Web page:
Ukraine: Four months after Russian invasion, humanitarian needs intensify
Speaking from Kyiv, Humanitarian Coordinator for Ukraine, Osnat Lubrani, described the heartbreak she felt after seeing “this destruction, this suffering”, in Mariupol, Kharkiv, Kyiv, Bucha, Irpin and beyond.
The UN and hundreds of national partners and volunteers have done their utmost to help those most in need, but much more could be done by the Russian and Ukrainian authorities to protect civilians, she insisted.
Water, food, health and shelter lacking
“Almost 16 million people in Ukraine today need humanitarian assistance; water, food, health services, a roof over their heads, protection. These are conservative numbers that the United Nations is in the process of revising now.”
Outside the war-ravaged country, amid growing alarm over global food insecurity in part caused by the lack of safe access to Ukrainian ports and the cereal silos they house, the UN World Food Programme (WFP) repeated its calls to reach them.
Export efforts falling short
“Without the Black Sea ports, we cannot get anywhere close to the kind of export levels that Ukraine urgently needs,” said Kate Newton, WFP Ukraine Deputy Emergency Coordinator.
“However, we’re doing everything we can, which means by road, by rail and now by river, to try to get close to the maximum output. And at the moment, we think it’s about one million metric tonnes a month and maybe we can push up to two million, but we urgently need access to the Black Sea.”
Since the Russian invasion on 24 February, the UN has monitored the number of civilians killed and injured across Ukraine by the conflict. This process is exhaustive, meaning that the true number of victims is almost certainly far higher.
Thousands of civilian targets
“The number we have of almost 5,000 civilians killed and more than 5,000 injured is just a fraction of the frightening reality,” said Ms. Lubrani, who also highlighted the widespread targeting of civilian infrastructure during exchanges of shelling.
“I cannot speak of precise numbers of the hospitals that were damaged and the schools and the homes, but we know that it is in the thousands, we simply cannot yet verify the exact numbers.”
More than 300 organisations are working on the humanitarian response in Ukraine, almost 200 of them national non-governmental organisations involving Ukrainians “who are the first-responders…they are truly supporting one another”, Ms. Lubrani said.
Since 24 February, the UN and humanitarian partners have provided lifesaving assistance to nearly nine million people in every single region of Ukraine, the UN top aid official there continued, adding that nearly two million had received cash assistance to “make their own choices to meet their basic needs”.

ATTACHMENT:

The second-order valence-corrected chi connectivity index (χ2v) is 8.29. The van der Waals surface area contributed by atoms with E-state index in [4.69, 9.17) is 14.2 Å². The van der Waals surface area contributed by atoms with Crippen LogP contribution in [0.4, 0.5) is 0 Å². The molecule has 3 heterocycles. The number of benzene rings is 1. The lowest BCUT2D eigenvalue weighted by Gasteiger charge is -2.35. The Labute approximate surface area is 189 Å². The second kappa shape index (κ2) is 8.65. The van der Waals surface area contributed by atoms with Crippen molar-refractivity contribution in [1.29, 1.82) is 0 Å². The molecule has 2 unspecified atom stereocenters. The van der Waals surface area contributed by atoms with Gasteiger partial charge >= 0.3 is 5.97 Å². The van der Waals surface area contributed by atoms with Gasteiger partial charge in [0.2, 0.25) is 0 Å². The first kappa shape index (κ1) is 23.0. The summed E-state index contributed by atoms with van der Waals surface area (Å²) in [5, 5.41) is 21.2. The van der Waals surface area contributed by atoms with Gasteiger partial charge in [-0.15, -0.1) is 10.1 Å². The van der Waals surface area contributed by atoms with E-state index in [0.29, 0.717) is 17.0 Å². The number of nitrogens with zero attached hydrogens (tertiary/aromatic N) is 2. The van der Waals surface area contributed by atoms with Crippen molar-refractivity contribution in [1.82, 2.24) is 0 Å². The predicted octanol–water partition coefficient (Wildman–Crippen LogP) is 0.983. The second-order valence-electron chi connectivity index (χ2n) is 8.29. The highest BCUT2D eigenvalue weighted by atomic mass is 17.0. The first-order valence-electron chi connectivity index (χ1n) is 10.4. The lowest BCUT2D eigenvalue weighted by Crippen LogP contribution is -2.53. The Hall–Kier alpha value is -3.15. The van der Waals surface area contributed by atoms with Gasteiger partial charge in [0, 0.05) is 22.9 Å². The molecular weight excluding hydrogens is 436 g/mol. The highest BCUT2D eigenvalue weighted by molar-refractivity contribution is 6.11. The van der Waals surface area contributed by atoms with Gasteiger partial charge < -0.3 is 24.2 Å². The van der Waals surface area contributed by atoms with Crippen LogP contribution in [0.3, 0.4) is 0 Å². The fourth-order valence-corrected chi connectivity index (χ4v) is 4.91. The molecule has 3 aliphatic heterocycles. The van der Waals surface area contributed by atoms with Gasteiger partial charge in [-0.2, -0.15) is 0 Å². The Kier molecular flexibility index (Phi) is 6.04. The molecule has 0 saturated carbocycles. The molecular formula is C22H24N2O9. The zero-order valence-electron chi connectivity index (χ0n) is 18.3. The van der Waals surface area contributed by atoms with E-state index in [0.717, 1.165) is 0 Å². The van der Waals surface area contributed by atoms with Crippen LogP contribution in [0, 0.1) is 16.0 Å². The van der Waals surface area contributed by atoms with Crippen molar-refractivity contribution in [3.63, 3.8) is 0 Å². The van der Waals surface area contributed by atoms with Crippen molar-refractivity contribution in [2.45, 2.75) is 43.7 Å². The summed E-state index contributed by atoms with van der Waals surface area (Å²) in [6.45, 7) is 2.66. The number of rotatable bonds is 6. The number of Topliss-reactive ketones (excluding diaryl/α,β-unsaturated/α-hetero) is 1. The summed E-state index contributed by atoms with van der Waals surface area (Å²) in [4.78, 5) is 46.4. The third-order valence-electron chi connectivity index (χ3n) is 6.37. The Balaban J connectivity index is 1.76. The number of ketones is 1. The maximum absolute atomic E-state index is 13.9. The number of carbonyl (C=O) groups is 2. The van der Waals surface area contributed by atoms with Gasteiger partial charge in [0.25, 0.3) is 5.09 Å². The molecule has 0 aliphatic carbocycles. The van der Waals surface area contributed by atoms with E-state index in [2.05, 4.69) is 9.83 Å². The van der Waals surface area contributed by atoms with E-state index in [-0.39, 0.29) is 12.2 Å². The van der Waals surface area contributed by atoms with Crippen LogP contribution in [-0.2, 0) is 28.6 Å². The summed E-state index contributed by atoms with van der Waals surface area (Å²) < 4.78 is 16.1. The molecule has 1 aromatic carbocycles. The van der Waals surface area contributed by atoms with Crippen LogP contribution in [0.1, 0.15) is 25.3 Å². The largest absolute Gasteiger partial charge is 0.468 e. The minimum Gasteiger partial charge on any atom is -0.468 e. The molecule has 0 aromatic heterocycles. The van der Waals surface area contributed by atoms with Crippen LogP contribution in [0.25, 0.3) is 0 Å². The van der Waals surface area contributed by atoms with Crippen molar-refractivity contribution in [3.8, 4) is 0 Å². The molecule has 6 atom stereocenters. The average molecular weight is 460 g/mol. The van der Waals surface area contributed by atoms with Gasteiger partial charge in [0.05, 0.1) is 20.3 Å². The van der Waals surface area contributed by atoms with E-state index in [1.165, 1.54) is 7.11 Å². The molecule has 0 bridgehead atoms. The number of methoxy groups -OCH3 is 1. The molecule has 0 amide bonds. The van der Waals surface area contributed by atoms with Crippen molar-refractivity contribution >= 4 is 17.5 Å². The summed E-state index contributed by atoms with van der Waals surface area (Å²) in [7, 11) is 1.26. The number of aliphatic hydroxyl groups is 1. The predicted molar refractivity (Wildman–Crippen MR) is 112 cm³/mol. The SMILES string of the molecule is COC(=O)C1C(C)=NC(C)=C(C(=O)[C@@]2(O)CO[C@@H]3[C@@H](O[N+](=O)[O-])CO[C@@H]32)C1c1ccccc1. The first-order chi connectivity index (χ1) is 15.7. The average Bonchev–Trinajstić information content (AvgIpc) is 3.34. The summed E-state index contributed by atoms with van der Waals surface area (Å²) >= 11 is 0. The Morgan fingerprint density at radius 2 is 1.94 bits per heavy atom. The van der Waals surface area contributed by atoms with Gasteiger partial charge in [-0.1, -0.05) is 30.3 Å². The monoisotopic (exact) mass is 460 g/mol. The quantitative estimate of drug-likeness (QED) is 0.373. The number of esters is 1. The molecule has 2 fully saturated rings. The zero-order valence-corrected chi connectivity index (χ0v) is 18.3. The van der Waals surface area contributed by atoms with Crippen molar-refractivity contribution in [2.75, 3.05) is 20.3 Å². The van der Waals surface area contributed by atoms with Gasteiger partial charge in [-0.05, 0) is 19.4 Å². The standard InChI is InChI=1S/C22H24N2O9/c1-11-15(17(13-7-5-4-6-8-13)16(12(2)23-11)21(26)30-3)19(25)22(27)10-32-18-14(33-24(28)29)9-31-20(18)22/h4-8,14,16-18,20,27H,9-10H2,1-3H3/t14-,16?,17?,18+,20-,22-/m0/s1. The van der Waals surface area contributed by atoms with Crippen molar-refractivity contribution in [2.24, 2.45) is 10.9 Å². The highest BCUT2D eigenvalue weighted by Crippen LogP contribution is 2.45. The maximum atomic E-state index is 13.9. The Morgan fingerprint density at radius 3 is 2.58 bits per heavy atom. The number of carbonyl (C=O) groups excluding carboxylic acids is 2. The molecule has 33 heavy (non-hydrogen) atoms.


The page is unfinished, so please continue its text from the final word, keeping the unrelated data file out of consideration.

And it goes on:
Despite these successes, aid access is still too dangerous in many places.
“We could not deliver relief supplies or access Kherson,” Ms. Lubrani said. We could not deliver relief supplies or access Mariupol. We could not support any sort of assistance, have not even managed to have the parties to agree on safe passages to evacuate people from Sievierodonetsk, so they could move in the direction of their choice.”
The UN Humanitarian Coordinator for Ukraine insisted that this scenario “is not new for the mother of a four-month-old baby that I met when supporting the evacuations from Mariupol and Azovstal plant there, who told me how she survived for months without seeing the sunlight, how she struggled to feed herself, and how she and others had to survive without enough clean water to drink.”
And Ms. Lubrani continued that it was also “not new for people in almost the entire Luhanska oblast, not only Sievierodonetsk and Lysychansk, where we have seen the images of destruction caused by the clashes between the parties to this horrendous conflict”.
‘Filtration’ concerns in Mariupol
Asked about the situation in the port city of Mariupol, Head of the Human Rights Monitoring Mission in Ukraine, Matilda Bogner, said that the UN was continuing to try to secure access from the Russian forces there.
There are also ongoing concerns about the so-called filtration process of people wishing to leave the devastated city.
“We do understand that if people do not fully pass that filtration process, they can then be detained and held, sometimes in areas in Donetsk and we do fear for their safety,” Ms. Bogner said. “We have documented in the past that people held in detention places in the areas controlled by armed forces – Russian-affiliated armed forces in the east – have been subjected to torture and ill-treatment and we are very concerned that this may be continuing.”